A student leaves the Thurgood Marshal Elementary school after all Seattle Public Schools were abruptly closed due to coronavirus fears on March 11, 2020 in Seattle, Washington. Schools will be closed for a minimum of two weeks. The system is the largest public school district in Washington State. John Moore/Getty Images Distance learning got off
Jamie Grill | Getty Images I was raised one and two sentences at a time, my father’s clichés serving up life lessons at the kitchen table, after baseball practice or on the way home from school. He didn’t have the patience for long-winded lectures and couldn’t find his voice after biting his tongue at work
Siriluck Srikumbang / EyeEm Perhaps you are approaching retirement and getting a bit nervous from these wild market swings. It has, after all, been an emotional ride lately, and there are no signs of it letting up soon. You may be thinking: Is it time to “de-risk” your portfolio by dumping stocks and seeking the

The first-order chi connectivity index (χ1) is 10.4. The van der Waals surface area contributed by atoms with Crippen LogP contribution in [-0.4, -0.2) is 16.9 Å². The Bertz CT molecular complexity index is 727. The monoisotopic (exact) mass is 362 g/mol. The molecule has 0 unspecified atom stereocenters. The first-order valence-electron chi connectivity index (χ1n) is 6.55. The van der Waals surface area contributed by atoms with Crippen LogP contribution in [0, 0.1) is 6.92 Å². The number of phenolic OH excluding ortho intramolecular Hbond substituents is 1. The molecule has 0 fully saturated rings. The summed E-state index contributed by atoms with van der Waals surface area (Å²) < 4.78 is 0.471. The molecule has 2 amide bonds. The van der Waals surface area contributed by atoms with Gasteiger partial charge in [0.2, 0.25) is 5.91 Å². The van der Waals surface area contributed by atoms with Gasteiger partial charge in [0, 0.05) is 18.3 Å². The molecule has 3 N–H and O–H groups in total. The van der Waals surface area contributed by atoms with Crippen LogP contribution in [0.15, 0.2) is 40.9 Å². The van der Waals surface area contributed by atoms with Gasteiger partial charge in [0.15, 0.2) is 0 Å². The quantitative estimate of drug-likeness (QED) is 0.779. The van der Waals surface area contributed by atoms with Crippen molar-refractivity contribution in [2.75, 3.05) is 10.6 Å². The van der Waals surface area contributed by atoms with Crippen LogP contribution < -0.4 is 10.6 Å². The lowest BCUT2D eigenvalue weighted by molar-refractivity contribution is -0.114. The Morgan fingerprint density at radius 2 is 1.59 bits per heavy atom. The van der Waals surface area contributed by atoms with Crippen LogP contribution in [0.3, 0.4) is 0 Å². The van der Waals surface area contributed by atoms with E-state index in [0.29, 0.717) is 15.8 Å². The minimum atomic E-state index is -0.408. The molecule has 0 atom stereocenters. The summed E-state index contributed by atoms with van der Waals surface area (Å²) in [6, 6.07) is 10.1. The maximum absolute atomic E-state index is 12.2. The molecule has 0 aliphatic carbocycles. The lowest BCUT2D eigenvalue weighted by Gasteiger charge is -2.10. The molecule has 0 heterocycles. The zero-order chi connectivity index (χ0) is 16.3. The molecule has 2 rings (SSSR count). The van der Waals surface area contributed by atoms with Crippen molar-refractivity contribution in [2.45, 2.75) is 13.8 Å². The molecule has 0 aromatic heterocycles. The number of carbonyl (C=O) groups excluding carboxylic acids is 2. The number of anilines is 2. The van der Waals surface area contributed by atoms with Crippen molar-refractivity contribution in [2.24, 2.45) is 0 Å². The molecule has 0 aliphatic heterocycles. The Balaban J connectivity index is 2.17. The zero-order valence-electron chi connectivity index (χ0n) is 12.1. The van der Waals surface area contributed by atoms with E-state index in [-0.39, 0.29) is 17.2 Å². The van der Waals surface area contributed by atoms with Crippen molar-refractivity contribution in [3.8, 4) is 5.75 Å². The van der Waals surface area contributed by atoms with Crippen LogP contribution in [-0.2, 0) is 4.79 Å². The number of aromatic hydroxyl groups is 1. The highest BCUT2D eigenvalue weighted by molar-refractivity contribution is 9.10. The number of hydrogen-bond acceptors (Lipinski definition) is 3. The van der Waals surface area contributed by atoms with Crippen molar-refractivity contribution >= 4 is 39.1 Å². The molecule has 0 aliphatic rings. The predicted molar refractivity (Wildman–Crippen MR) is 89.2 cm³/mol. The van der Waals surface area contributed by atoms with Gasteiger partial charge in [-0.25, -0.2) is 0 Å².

shapecharge The Covid-19 pandemic has revealed how close so many Americans are to severe financial insecurity. Over these past four months, millions of American workers have experienced sudden and unexpected losses of their primary sources of income, either temporarily or, for many, permanently. While stimulus checks and enhanced unemployment benefits have filled in some gaps,
AleksandarNakic Our nation is facing unprecedented times, and financial advisors are facing upheaval when their clients need them the most. More than 40 million people have applied for unemployment benefits since early March, while the economic outlook remains grim. The Atlanta Federal Reserve projects that the nation’s gross domestic product during the second quarter will